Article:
Today we have been sailing a course where the ship hasn't moved too much, so I decided to do a little woodwork as a Saturday treat.
I started by shooting the ends of the carcase boards. The lid for my little tools chest is also a shooting board. After shooting the first end, I checked with an angle, and found that the shooting board was more off than last time. I rectified the problem by placing a little bit of cardboard behind the carcase board, an easy and quick solution. The boards ended up looking fine and each board in a pair had the same length.
Next I ploughed the grooves for the back panel. This was done using my trusty Stanley grooving plane. The grooves were made before the dovetails in order for me to make a dovetail layout that could conceal the grooves.
I placed the grooves about 5/16" from the edge. This is roughly half the thickness of the back panel. The only problem is that it gives a rather thin half pin for the back of the carcase. I hope it will still be all right.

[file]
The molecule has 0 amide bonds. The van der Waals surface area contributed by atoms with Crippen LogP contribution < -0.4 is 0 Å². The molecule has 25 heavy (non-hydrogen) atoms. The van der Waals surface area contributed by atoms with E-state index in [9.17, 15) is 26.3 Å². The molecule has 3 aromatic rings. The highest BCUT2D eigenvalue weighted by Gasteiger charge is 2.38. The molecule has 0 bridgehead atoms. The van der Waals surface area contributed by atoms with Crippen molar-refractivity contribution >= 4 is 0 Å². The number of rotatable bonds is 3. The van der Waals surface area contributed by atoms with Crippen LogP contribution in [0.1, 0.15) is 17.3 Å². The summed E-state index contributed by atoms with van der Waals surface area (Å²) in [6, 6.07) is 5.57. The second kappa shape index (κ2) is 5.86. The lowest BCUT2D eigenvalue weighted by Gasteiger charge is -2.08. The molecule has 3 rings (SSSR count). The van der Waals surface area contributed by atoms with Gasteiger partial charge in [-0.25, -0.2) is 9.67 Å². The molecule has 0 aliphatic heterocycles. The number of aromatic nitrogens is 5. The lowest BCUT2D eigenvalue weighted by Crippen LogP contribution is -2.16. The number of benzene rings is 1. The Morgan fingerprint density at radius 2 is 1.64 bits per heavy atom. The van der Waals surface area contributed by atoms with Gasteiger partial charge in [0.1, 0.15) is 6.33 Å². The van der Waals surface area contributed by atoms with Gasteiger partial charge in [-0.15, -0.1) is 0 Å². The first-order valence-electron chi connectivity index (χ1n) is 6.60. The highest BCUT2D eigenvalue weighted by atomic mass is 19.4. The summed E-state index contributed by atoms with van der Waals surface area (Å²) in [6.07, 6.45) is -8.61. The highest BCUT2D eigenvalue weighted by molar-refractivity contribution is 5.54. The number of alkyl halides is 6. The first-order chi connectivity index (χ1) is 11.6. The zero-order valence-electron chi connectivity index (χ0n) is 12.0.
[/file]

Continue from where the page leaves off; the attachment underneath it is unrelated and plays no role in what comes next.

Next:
the dovetails were laid out using my cardboard dovetail marker with a 1:6 angle. The back dove tail is thinner than the other to help conceal the groove.
The weather was still OK, so I decided to start sawing out the pins.
Normally I prefer the tails first approach, but due to the limited work holding out here, I go for the pins first.
I used a hack saw with a almost new blade in it. Actually I doubt that it has been used since last time I was out here, and used it as a tenon saw.
I find it very easy to use a hack saw for dovetail saw. It has a nice weight to it, so it will work its way down the wood just fine. The teeth are fine I can't remember if it is 18 or 24 PPI. If the blade is dull, it takes only a short time to replace it, and the saw is sharpened for rip cuts.
The only backside is that the kerf is a little wider than it would be on a normal fine dovetail saw, but I don't mind.
I chopped out the waste between the pins and left it at that. The weather has turned worse, and there is no point in risking to mess up the carcase by attempting to make the tails during a lot of waves.
The first pins are sawed.